The evidence was conflicting. That presented by the defendant indicated that thromboembolic episodes could occur idiopathically and that the incidence of thromboembolic episodes increases with such factors as parity, obesity, vascular abnormalities, and restricted movement. Further, Drs. Winter, Isaacs, and Drill, testifying for defendant, expressly stated that there was no relationship between the use of Enovid and the occurrence of thrombophlebitis or pulmonary emboli. Similar testimony was elicited from defendant's other expert witnesses. Plaintiffs' witnesses reached opposite conclusions. Plaintiffs argued that various case reports and clinical studies showed conclusively that there is a causal relationship between Enovid use and thromboembolic disorders.
We agree that the manifest weight of the evidence supports plaintiffs' position on this issue and rebuts defendant's contention that there is no relationship between the use of the drug Enovid and the occurrence of thrombophlebitis. If this were the only issue resolved by the general verdicts, we would conclude, as did the appellate court, that the verdicts are against the manifest weight of the evidence.
However, even if the jury did find that defendant's product may cause blood clotting, under the instructions given, the jury could have refused to find that use of the drug was the proximate cause of the injuries involved in this case. There is credible evidence in the record which, if believed by the jury, would show that Mrs. Lawson's death was a result of predisposing causes, and that Mrs. Holmes' injuries did not result from a pulmonary embolism.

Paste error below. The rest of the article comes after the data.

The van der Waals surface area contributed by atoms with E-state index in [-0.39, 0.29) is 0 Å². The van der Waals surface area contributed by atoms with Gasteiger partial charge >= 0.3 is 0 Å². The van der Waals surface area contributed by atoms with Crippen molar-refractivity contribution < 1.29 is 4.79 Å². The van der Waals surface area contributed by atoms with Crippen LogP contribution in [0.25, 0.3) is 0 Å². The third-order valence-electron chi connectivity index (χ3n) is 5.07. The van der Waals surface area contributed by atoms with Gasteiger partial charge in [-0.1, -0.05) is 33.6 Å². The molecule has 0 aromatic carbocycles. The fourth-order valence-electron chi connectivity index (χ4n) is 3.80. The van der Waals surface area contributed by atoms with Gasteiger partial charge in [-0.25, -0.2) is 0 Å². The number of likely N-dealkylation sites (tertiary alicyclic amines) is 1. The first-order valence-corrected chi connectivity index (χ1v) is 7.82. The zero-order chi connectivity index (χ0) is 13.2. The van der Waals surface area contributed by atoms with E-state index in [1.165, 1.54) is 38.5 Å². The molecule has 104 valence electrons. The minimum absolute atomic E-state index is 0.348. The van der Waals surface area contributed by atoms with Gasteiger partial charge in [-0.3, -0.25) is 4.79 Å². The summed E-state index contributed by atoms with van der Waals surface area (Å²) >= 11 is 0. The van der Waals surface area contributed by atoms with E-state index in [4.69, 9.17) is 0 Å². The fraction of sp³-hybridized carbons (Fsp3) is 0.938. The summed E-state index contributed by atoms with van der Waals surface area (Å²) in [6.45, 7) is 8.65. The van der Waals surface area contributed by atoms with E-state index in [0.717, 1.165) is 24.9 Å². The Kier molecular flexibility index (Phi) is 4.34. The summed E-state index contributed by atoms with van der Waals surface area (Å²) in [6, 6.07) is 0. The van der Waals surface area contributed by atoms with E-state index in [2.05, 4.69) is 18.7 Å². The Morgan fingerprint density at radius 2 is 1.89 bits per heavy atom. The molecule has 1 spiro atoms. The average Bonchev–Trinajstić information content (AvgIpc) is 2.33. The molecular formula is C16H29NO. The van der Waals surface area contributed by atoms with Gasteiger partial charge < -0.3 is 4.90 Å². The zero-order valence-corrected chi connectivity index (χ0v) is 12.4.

As noted earlier, evidence was presented which would establish that the incidence of thromboembolic episodes increases with such factors as parity, obesity, vascular abnormalities, and restricted movement. All of these factors were present in Mrs. Lawson's case. She had given birth to five children and was considerably overweight. Defendant's witness, Dr. Buckingham, stated that he believed that the prior pregnancies were the proximate cause of the pelvic vein thrombophlebitis. The autopsy revealed the presence of recanalized blood clots in the pelvic region. The jury could have believed, as defendant urged, that these clots existed prior to her use of Enovid and indicated prior vascular abnormalities or disorders. Mrs. Lawson spent nine days in the hospital during the weeks before her death. The jury could have believed that the bed rest and restricted movement during her hospital stay were a contributing factor to her thromboembolism. The doctor who performed the autopsy testified that he found blood clots in various parts of the body. Some clots were only a few days old; others may have been as much as six to eight weeks old. Although plaintiffs presented evidence which could detract from the weight of the conclusions drawn by defendant's expert witnesses, the questions of the credibility of the witnesses and weight to be given to their testimony were peculiarly within the province of the jury. Under the evidence presented, a verdict for the defendant based on the proximate cause of the illness and Mrs. Lawson's death would not be contrary to the manifest weight of the evidence.
Concerning Mrs. Holmes, there was a dispute at trial as to the exact nature of her illness. Dr. Aries, plaintiff's witness, testified that an X ray of Mrs. Holmes indicated that she had suffered an infarct in the right lower lobe of her lung. In response to a hypothetical question, he testified that "such a hypothetical person could have sustained an embolus to the right lung most likely originating from the pelvis or from the extremities." On cross-examination, however, Dr. Aries admitted that a condition of pneumonitis would also be consistent with his view of the X ray. Dr. Buckingham, defendant's pulmonary function witness, testified that Mrs. Holmes' condition indicated "a pleural pneumonia rather than a pulmonary embolus." Dr. Isaacs, also defendant's witness, testified that the hypothetical question indicated "either a pleuresy or a pneumonitis rather than a pulmonary embolus." Thus there was credible evidence from which the jury could have concluded that Mrs. Holmes' condition did not involve a pulmonary embolism and was not caused by ingestion of defendant's drug.